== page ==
Are you or a loved one living with a disability? If so, you may have heard about the National Disability Insurance Scheme (NDIS) and the support it offers to Australians with disability. One of the key areas of support available through the NDIS is assistive technology. 

In this article, we’ll take a closer look at NDIS assistive technology, what it is, and how it can help people with disability to live more independently and achieve their goals.  

What is NDIS Assistive Technology?

Assistive technology refers to any device or system that helps people with disability to perform tasks that they might not otherwise be able to do. This can include simple items like walking sticks and grab rails, or more complex equipment like power wheelchairs and communication devices. 

NDIS assistive technology refers specifically to assistive technology that is funded by the NDIS. This can include funding for the purchase or rental of equipment, as well as funding for assessments and training to help people to use the technology effectively. 

Prosthetic through NDIS assistive technology fund

How Can NDIS Assistive Technology Help?

Assistive technology can be life-changing for people with disability, allowing them to do things that might have previously been impossible. For example, a person with limited mobility might be able to use a power wheelchair to get around their home and community more easily, while a person with communication difficulties might be able to use a speech generating device to express themselves more effectively. 

NDIS assistive technology can help people with disability to achieve their goals in a variety of areas, including: 

  • Mobility: power wheelchairs, mobility scooters, and other devices can help people to move around more easily and independently. 
  • Communication: speech generating devices, communication apps, and other tools can help people to communicate more effectively with others. 
  • Daily living: items like hoists, shower chairs, and other equipment can help people with personal care tasks, cooking, cleaning, and other activities of daily living. 
  • Work and education: assistive technology can help people to access education and employment opportunities by removing barriers and increasing independence.

Assistive Technology in our SDA Homes

Here at Ozability Homes, we ensure that all of our homes have assistive technology, such as height adjustable benches in the kitchen, to help make living independently possible for people with disability or complex needs.  

All of our Improved Liveability, Fully Accessible and Hight Physical Support SDA properties have the ability to have assistive technology connected instantly should you need additional or specific assistive technology. To make this possible, we have electrical and data cable provisions installed just in case you should want or need it. We also have a professional team from Sydney ICT who can source and install assistive technology products. 

How to Apply for Assistive Technology Through the NDIS 

For your assistive technology to be funded through the NDIS, it must relate to your disability. It can either help you with different activities that you can’t currently do, make it less tiring for you to do things, or alleviate your reliance with others.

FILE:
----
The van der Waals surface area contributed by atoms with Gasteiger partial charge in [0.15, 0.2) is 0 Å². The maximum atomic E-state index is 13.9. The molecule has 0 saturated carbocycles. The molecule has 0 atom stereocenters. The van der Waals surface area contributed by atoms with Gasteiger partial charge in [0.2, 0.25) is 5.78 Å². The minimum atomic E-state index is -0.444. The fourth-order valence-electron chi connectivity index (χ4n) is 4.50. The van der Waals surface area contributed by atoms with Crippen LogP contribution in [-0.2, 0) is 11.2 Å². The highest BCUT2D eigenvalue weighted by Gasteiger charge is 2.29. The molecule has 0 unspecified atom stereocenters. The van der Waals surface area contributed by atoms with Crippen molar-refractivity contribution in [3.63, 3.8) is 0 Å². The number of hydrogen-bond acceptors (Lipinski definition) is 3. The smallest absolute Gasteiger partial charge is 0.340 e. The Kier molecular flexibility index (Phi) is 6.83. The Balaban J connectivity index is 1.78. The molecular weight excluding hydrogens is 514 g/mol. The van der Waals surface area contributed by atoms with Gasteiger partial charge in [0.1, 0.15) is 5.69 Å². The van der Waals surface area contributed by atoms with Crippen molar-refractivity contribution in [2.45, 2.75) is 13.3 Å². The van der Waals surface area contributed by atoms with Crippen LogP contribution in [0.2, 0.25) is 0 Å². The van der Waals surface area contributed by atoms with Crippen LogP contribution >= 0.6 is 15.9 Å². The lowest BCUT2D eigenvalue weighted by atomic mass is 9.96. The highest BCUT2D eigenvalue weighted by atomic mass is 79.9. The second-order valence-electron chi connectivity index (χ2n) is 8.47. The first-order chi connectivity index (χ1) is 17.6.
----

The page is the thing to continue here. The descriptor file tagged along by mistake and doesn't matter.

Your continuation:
There are a few ways to get assistive technology covered in your NDIS plan. Whether you already have a plan or not, you will need to identify the assistive technology you require and provide evidence to help the NDIS understand why.  

Depending on the cost level of the assistive technology, you’ll need to provide different information.

Low-cost assistive technology 

Low-cost is anything that costs less than $1500 and is easy to set up and use. This could include non-slip bathmats, walking sticks, continence products or large print labels. All you’ll need to do is discuss this at your next NDIS planning meeting.  

Mid-cost assistive technology 

Mid-cost assistive technology ranges between $1500 and $15,000 in price and you’ll need a letter, email or report from an assistive technology advisor. Examples include power wheelchairs, a standing hoist, and alternative communication devices. 

This report from your advisor should include: 

  • the required assistive technology, 
  • why the assistive technology is the best value over other supports, 
  • how the assistive technology will help with your disability support needs, and 
  • an estimate of the costs. 

High-cost assistive technology 

High-cost assistive technology is equipment over $15,000. Examples of high-cost assistive technology could include complex communication devices, prosthetics, and ventilators.  

You’ll need a recent assessment or report to display your needs as well as a quote for the technology. This report will need to be from a qualified assessor such as an occupational therapist or physiotherapist (unless it is specialist hearing or prosthetic products).  

applying for NDIS assistive technology funding

NDIS assistive technology can be a game-changer for people with disability, helping them to live more independently and achieve their goals. If you’re considering assistive technology, take the time to research providers and choose one that can offer the right products, assessment process, training and support to meet your needs. It’s always best to talk to your support coordinator to discuss the best options and ways forward. With the right assistive technology and support, anything is possible. 

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